This is something that needs explaining, how light emerges from darkness, how comfort wells up from sorrow. The Earth holds every possibility inside it, and the mystery of transformation, one thing into another. This is the wildest comfort.

Kathleen Dean Moore, Wild Comfort: The Solace of Nature

Saturday, October 14, 2017

Friday, October 13, 2017

Friday Ramble - Between Here and There

Here we are on the cusp between autumn and winter. There is an element of impatience in the voices of Canada geese as they fly over the house, and the other migratory beings who are still here seem agitated and anxious to be off on their adventures.

I'm restless too, and words alone don't quite "do it" for me; nor do images, at least most of the time. Morning after morning, I scribble a few words and regard them with mild disdain. I prowl through old photos, looking for an image that adequately describes the dark foggy daybreak beyond the windows, the frosted garden grasses and wilting shrubbery, the bare and eloquent trees. Archive prowling at the break of day is a perilous undertaking through volume after volume of photo archives and disk after disk of stored images, all leaving something to be desired. At times, I consider tossing everything out, flogging the cameras to a pawn shop and taking up soap operas or macrame.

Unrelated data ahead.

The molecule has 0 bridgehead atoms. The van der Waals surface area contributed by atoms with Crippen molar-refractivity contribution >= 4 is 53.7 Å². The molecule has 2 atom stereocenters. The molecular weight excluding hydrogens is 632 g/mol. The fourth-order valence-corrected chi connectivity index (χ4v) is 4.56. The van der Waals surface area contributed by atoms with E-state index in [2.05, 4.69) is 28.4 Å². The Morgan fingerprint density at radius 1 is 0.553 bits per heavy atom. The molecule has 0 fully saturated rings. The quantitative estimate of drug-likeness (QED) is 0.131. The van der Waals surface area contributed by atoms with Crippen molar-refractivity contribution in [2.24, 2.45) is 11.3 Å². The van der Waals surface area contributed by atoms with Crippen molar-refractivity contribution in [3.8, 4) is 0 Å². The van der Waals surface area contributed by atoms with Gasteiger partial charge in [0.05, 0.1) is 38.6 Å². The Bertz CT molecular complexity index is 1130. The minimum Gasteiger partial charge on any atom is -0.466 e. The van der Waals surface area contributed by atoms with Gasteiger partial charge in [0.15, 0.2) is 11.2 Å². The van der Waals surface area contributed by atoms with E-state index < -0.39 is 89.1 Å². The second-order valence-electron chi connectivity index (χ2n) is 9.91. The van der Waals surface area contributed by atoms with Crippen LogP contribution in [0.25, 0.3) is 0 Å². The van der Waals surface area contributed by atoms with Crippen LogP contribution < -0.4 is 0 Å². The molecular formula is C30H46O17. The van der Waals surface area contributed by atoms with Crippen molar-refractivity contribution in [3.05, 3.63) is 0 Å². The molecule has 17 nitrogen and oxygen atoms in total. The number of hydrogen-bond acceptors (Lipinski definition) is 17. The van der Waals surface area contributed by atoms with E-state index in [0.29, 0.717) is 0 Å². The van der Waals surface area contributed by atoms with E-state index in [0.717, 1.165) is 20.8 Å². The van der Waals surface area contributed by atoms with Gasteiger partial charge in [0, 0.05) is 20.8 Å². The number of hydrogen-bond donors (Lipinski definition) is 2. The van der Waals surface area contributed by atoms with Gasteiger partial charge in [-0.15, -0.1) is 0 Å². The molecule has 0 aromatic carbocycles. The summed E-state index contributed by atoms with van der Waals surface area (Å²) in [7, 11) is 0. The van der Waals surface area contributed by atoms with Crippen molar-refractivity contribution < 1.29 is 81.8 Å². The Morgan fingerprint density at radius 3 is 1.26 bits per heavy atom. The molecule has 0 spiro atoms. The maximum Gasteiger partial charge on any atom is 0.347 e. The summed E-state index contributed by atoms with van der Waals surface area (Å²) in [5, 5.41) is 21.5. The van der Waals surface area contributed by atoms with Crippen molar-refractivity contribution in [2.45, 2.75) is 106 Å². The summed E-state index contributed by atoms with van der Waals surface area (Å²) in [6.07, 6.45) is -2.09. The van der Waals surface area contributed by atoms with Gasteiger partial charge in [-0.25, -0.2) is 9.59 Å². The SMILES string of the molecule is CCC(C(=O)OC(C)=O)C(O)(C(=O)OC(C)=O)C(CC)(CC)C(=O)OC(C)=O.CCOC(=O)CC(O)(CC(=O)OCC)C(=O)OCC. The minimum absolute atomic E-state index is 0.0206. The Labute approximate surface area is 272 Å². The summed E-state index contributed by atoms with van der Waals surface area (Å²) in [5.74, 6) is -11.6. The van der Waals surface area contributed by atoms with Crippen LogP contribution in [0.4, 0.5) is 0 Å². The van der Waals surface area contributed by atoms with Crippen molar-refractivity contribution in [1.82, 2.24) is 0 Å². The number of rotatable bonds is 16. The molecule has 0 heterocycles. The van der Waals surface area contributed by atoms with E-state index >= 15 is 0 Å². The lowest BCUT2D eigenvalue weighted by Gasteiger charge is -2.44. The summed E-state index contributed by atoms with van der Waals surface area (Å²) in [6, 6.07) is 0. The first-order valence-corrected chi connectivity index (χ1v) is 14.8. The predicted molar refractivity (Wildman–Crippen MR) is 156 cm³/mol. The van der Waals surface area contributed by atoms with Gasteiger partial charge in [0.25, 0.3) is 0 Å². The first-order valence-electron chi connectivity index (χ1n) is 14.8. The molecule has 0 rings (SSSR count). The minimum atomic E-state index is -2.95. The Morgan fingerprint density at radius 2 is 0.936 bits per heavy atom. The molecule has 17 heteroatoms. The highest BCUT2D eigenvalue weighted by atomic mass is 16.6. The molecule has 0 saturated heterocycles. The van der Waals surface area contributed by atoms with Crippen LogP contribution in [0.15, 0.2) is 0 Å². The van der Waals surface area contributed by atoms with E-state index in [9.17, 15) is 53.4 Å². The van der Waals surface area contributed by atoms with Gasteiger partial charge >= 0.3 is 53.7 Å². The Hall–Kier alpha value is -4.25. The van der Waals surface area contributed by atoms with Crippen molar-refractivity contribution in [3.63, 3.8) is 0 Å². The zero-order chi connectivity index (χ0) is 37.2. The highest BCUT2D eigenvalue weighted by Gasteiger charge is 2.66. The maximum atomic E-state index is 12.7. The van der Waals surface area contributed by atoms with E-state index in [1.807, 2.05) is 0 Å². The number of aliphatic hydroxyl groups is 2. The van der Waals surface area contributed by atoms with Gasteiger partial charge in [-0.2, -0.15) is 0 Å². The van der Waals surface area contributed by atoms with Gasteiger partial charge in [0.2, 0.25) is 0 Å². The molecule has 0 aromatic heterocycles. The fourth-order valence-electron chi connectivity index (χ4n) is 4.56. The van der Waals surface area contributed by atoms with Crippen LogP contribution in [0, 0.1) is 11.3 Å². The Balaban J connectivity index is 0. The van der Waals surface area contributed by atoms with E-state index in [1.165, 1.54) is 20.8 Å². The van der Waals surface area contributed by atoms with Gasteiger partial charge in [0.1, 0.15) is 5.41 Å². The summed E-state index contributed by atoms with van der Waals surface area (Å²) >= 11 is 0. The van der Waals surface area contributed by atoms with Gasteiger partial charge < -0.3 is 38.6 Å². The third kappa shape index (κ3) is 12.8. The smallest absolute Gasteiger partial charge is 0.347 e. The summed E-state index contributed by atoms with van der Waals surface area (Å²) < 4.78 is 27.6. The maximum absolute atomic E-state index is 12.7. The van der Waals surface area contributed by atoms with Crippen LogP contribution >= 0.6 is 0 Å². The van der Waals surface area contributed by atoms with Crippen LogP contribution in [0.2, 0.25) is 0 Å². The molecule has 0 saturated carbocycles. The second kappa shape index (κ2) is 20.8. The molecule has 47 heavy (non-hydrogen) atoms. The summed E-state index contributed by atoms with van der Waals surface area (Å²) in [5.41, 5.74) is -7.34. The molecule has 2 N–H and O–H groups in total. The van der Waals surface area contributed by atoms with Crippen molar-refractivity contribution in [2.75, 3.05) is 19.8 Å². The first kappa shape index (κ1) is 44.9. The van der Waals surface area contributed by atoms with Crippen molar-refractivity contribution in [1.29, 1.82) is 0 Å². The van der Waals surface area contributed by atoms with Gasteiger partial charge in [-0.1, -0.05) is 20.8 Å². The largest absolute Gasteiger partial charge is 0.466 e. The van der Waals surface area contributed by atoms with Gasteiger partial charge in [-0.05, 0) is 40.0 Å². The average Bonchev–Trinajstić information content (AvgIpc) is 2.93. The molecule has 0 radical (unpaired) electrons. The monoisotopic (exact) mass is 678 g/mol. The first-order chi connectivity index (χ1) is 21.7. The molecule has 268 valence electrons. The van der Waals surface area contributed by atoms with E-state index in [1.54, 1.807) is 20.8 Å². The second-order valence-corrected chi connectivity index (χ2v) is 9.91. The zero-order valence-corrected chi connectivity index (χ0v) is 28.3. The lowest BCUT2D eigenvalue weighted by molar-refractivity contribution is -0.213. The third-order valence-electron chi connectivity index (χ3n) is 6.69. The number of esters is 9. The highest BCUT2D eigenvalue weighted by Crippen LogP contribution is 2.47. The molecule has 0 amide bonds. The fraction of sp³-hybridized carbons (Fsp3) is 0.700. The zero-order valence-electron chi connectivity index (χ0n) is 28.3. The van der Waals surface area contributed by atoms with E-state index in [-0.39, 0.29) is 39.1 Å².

What I need at such times is sunlight and clear skies, a fine crunchy frost and an hour or two of wandering around the woods, camera around my neck, vest pockets crammed with filters, lenses and other photographic trappings, seed for the birds and Beau's homemade doggy biscuits. For various reasons, my ramblings are brief this fall, but I often journey into the eastern Ontario highlands in my thoughts. There are years of autumn rambles to revisit when I can't get out to the woods, and every step I take is a step through treasure.